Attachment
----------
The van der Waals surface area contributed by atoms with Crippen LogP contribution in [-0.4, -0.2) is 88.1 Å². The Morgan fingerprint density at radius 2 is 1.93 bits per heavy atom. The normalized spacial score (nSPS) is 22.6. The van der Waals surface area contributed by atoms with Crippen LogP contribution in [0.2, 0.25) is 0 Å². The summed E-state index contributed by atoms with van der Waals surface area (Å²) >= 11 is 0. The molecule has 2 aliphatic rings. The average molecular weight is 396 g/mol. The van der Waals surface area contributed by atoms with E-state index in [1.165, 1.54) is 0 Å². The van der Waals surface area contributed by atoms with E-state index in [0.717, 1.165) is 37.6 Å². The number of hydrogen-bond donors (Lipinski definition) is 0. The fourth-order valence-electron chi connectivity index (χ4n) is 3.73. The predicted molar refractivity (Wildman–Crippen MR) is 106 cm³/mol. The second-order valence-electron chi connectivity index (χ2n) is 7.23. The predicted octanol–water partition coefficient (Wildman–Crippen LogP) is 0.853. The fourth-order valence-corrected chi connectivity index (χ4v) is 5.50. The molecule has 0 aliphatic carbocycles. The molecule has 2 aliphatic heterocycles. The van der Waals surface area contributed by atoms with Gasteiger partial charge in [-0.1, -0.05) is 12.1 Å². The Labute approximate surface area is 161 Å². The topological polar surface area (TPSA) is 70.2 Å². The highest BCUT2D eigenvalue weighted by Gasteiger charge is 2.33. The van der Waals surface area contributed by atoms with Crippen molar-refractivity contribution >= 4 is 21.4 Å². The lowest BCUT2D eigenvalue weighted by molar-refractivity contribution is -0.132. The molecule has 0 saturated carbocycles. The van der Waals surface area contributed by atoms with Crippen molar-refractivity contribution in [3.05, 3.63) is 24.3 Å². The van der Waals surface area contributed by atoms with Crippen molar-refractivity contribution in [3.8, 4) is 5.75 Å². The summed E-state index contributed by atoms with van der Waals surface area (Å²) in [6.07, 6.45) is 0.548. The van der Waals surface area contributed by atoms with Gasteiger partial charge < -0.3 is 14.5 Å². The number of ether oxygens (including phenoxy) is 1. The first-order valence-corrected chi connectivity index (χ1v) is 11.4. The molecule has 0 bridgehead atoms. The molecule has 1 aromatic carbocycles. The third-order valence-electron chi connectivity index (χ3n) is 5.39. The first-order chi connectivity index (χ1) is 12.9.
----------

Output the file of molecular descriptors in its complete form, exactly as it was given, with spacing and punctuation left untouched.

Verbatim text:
The van der Waals surface area contributed by atoms with Crippen LogP contribution in [-0.4, -0.2) is 88.1 Å². The Morgan fingerprint density at radius 2 is 1.93 bits per heavy atom. The normalized spacial score (nSPS) is 22.6. The van der Waals surface area contributed by atoms with Crippen LogP contribution in [0.2, 0.25) is 0 Å². The summed E-state index contributed by atoms with van der Waals surface area (Å²) >= 11 is 0. The molecule has 2 aliphatic rings. The average molecular weight is 396 g/mol. The van der Waals surface area contributed by atoms with E-state index in [1.165, 1.54) is 0 Å². The van der Waals surface area contributed by atoms with E-state index in [0.717, 1.165) is 37.6 Å². The number of hydrogen-bond donors (Lipinski definition) is 0. The fourth-order valence-electron chi connectivity index (χ4n) is 3.73. The predicted molar refractivity (Wildman–Crippen MR) is 106 cm³/mol. The second-order valence-electron chi connectivity index (χ2n) is 7.23. The predicted octanol–water partition coefficient (Wildman–Crippen LogP) is 0.853. The fourth-order valence-corrected chi connectivity index (χ4v) is 5.50. The molecule has 0 aliphatic carbocycles. The molecule has 2 aliphatic heterocycles. The van der Waals surface area contributed by atoms with Gasteiger partial charge in [-0.1, -0.05) is 12.1 Å². The Labute approximate surface area is 161 Å². The topological polar surface area (TPSA) is 70.2 Å². The highest BCUT2D eigenvalue weighted by Gasteiger charge is 2.33. The van der Waals surface area contributed by atoms with Crippen molar-refractivity contribution >= 4 is 21.4 Å². The lowest BCUT2D eigenvalue weighted by molar-refractivity contribution is -0.132. The molecule has 0 saturated carbocycles. The van der Waals surface area contributed by atoms with Crippen molar-refractivity contribution in [3.05, 3.63) is 24.3 Å². The van der Waals surface area contributed by atoms with Crippen molar-refractivity contribution in [3.8, 4) is 5.75 Å². The summed E-state index contributed by atoms with van der Waals surface area (Å²) in [6.07, 6.45) is 0.548. The van der Waals surface area contributed by atoms with Gasteiger partial charge < -0.3 is 14.5 Å². The number of ether oxygens (including phenoxy) is 1. The first-order valence-corrected chi connectivity index (χ1v) is 11.4. The molecule has 0 bridgehead atoms. The molecule has 1 aromatic carbocycles. The third-order valence-electron chi connectivity index (χ3n) is 5.39. The first-order chi connectivity index (χ1) is 12.9.